US News & World Report quoted me in Washington Has Made It Harder for You to Sue Your Credit Card Company. What Now? It reads, in part,
On Nov. 1, President Donald Trump signed a congressional resolution that can make it virtually impossible for customers to file class-action lawsuits against financial institutions, such as your neighborhood bank or credit card issuer. The signing was done without fanfare; that is, in private, in the White House, without the media present.
Chances are, most consumers will shrug, and why not? Most people get through life without suing a financial institution. Filing a lawsuit against your bank isn’t exactly a rite of passage that most people go through, like buying a house or a car or getting married or having kids or adopting a pet or retiring.
Still, some people might want to sue their bank or credit card issuer or some other financial institution, and arguably, consumers have had more reasons than usual to consider it recently. Maybe you’re worried that you’re a victim of identity theft and peeved over Equifax being unable to prevent hackers from breaching personal information of 145 million customers. Or maybe you were a customer at Wells Fargo who had a fake account made; as you may recall, the bank has admitted to opening 3.5 million fake accounts for very real customers and charged them very real late fees, which may have hurt their very real credit scores.
But, again, a new resolution now makes it harder for consumers to sue financial institutions for bad behavior. That somewhat begs the question: What does this mean going forward?
First: How this came about. This July, the Consumer Financial Protection Bureau put in place a final rule that would have, effective in 2019, banned financial institutions from putting mandatory arbitration clauses in their contracts that can prevent customers from joining class-action lawsuits and instead force them to resolve a disagreement through private mediation rather than a public courthouse.
The new directive from the Trump administration nullifies that rule and thus permits banks, credit card issuers and other financial companies to continue allowing language in contracts that prevents consumers from forming class-action lawsuits.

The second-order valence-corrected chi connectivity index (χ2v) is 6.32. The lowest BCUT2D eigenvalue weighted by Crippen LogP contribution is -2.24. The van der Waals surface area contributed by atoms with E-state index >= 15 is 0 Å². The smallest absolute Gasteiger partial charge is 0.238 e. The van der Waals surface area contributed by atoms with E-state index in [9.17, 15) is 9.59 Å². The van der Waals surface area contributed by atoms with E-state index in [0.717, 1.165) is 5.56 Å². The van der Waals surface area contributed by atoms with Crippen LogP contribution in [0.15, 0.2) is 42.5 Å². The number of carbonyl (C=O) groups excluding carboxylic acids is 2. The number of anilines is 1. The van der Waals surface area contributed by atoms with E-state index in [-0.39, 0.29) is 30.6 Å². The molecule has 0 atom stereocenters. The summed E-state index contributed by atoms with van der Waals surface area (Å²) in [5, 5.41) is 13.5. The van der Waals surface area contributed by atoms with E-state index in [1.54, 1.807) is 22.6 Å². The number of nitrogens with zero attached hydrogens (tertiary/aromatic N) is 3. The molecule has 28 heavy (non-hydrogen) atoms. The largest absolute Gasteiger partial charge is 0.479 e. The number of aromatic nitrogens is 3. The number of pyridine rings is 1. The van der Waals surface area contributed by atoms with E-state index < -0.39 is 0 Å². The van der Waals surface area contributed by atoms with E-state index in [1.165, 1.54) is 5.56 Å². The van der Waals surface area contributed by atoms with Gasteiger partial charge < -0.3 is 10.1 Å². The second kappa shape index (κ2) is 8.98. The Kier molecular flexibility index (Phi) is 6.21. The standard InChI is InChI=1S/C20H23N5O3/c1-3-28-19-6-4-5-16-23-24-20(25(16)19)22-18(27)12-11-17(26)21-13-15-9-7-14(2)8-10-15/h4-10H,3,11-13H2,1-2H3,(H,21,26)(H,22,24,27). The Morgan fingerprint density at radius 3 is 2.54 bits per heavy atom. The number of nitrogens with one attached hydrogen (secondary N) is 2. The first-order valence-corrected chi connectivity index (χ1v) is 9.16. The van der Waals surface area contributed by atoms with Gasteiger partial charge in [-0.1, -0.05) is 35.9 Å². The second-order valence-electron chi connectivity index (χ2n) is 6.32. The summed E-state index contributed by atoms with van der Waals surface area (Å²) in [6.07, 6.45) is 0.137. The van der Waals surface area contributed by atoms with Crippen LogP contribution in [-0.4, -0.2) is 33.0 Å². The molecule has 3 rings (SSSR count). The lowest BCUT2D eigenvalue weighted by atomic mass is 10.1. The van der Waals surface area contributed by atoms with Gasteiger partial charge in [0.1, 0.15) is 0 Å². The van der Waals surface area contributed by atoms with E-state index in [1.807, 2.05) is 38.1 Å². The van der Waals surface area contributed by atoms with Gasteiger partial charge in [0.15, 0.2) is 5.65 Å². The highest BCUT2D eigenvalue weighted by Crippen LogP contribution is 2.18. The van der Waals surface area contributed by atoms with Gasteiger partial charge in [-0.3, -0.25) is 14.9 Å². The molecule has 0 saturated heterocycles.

This is worth considering given that on Nov. 2, the day after this rule was nullified by the Trump administration, Bank of America settled a lawsuit that accused the bank of collecting fees from customers who allowed their checking accounts to stay overdrawn for several days. Bank of America agreed to pay $66.6 million to nearly 6 million Bank of America customers who paid an extended overdraft fee since February 2014 – and will stop charging extended overdraft fees for the next five years. Arguably, there’s a need for class-action lawsuits against financial institutions.
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Your realistic options. Really, when it comes down to it, you simply need to do what you were doing before but be even more careful about it – choose your bank, your credit card and any financial institution you’re working with very carefully. Same goes with financing a car or taking out any loan. You want to be extremely cautious that you’re borrowing money from a trusted, ethical source.
Of course, that advice wouldn’t have helped borrowers who had fake accounts taken out at Wells Fargo – or for those consumers who had their personal information hacked from Equifax.
Now, if you’re really concerned about not being able to join a class-action lawsuit, you could join the military.
OK, that may not be very practical, especially for people too old to join, but as David Reiss, a law professor at Brooklyn Law School in Brooklyn, New York, points out, “active military personnel aren’t subject to these arbitration provisions in credit card and other types of open-ended credit agreements.”
Reiss also says that some lenders don’t include these types of arbitration provisions in their credit agreements.
“So the incredibly diligent consumer could try to identify lenders who don’t use them,” Reiss says. That would mean reading through a lot of financial institutions’ contracts. To this point, Reiss adds: “This isn’t for the faint of heart.”